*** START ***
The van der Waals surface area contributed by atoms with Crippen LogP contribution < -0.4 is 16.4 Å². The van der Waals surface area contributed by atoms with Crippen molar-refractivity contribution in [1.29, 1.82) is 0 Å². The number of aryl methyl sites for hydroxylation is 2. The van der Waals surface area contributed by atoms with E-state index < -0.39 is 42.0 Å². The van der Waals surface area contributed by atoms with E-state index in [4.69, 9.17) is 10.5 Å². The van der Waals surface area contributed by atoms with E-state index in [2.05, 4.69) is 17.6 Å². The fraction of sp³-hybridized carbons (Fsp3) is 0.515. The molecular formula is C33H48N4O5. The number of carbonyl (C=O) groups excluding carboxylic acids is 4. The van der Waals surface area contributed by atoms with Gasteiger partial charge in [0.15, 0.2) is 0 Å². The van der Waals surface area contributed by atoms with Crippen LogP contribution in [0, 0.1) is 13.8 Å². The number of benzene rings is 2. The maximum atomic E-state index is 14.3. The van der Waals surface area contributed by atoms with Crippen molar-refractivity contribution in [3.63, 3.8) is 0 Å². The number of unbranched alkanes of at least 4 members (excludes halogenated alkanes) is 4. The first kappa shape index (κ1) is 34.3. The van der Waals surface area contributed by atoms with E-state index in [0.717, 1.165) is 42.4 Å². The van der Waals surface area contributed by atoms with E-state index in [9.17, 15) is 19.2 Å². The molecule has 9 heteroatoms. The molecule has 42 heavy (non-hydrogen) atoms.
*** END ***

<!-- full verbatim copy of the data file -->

The van der Waals surface area contributed by atoms with Crippen LogP contribution < -0.4 is 16.4 Å². The van der Waals surface area contributed by atoms with Crippen molar-refractivity contribution in [1.29, 1.82) is 0 Å². The number of aryl methyl sites for hydroxylation is 2. The van der Waals surface area contributed by atoms with E-state index < -0.39 is 42.0 Å². The van der Waals surface area contributed by atoms with E-state index in [4.69, 9.17) is 10.5 Å². The van der Waals surface area contributed by atoms with E-state index in [2.05, 4.69) is 17.6 Å². The fraction of sp³-hybridized carbons (Fsp3) is 0.515. The molecular formula is C33H48N4O5. The number of carbonyl (C=O) groups excluding carboxylic acids is 4. The van der Waals surface area contributed by atoms with Gasteiger partial charge in [0.15, 0.2) is 0 Å². The van der Waals surface area contributed by atoms with Crippen LogP contribution in [0, 0.1) is 13.8 Å². The number of benzene rings is 2. The maximum atomic E-state index is 14.3. The van der Waals surface area contributed by atoms with Crippen molar-refractivity contribution in [3.63, 3.8) is 0 Å². The number of unbranched alkanes of at least 4 members (excludes halogenated alkanes) is 4. The first kappa shape index (κ1) is 34.3. The van der Waals surface area contributed by atoms with E-state index in [0.717, 1.165) is 42.4 Å². The van der Waals surface area contributed by atoms with E-state index in [9.17, 15) is 19.2 Å². The molecule has 9 heteroatoms. The molecule has 42 heavy (non-hydrogen) atoms.